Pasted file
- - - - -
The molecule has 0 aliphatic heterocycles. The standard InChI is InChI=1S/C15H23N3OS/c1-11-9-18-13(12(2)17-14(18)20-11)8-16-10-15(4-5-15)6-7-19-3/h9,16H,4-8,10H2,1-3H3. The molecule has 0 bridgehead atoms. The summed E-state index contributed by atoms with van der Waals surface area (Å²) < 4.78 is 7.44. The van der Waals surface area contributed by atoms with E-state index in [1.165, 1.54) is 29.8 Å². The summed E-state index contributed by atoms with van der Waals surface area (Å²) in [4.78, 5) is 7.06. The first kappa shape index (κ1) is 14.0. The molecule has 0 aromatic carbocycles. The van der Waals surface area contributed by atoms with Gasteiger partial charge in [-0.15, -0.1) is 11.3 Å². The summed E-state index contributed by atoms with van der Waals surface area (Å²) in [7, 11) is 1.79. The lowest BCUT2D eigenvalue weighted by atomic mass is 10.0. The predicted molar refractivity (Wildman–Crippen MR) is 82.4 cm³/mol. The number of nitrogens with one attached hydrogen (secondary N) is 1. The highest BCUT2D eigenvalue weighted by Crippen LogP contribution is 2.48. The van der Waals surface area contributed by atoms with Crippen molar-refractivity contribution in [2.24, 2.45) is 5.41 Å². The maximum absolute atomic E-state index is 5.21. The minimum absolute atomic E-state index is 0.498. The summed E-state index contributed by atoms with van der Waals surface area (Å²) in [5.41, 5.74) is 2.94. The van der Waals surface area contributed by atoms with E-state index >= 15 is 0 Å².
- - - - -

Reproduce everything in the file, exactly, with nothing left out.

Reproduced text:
The molecule has 0 aliphatic heterocycles. The standard InChI is InChI=1S/C15H23N3OS/c1-11-9-18-13(12(2)17-14(18)20-11)8-16-10-15(4-5-15)6-7-19-3/h9,16H,4-8,10H2,1-3H3. The molecule has 0 bridgehead atoms. The summed E-state index contributed by atoms with van der Waals surface area (Å²) < 4.78 is 7.44. The van der Waals surface area contributed by atoms with E-state index in [1.165, 1.54) is 29.8 Å². The summed E-state index contributed by atoms with van der Waals surface area (Å²) in [4.78, 5) is 7.06. The first kappa shape index (κ1) is 14.0. The molecule has 0 aromatic carbocycles. The van der Waals surface area contributed by atoms with Gasteiger partial charge in [-0.15, -0.1) is 11.3 Å². The summed E-state index contributed by atoms with van der Waals surface area (Å²) in [7, 11) is 1.79. The lowest BCUT2D eigenvalue weighted by atomic mass is 10.0. The predicted molar refractivity (Wildman–Crippen MR) is 82.4 cm³/mol. The number of nitrogens with one attached hydrogen (secondary N) is 1. The highest BCUT2D eigenvalue weighted by Crippen LogP contribution is 2.48. The van der Waals surface area contributed by atoms with Crippen molar-refractivity contribution in [2.24, 2.45) is 5.41 Å². The maximum absolute atomic E-state index is 5.21. The minimum absolute atomic E-state index is 0.498. The summed E-state index contributed by atoms with van der Waals surface area (Å²) in [5.41, 5.74) is 2.94. The van der Waals surface area contributed by atoms with E-state index >= 15 is 0 Å².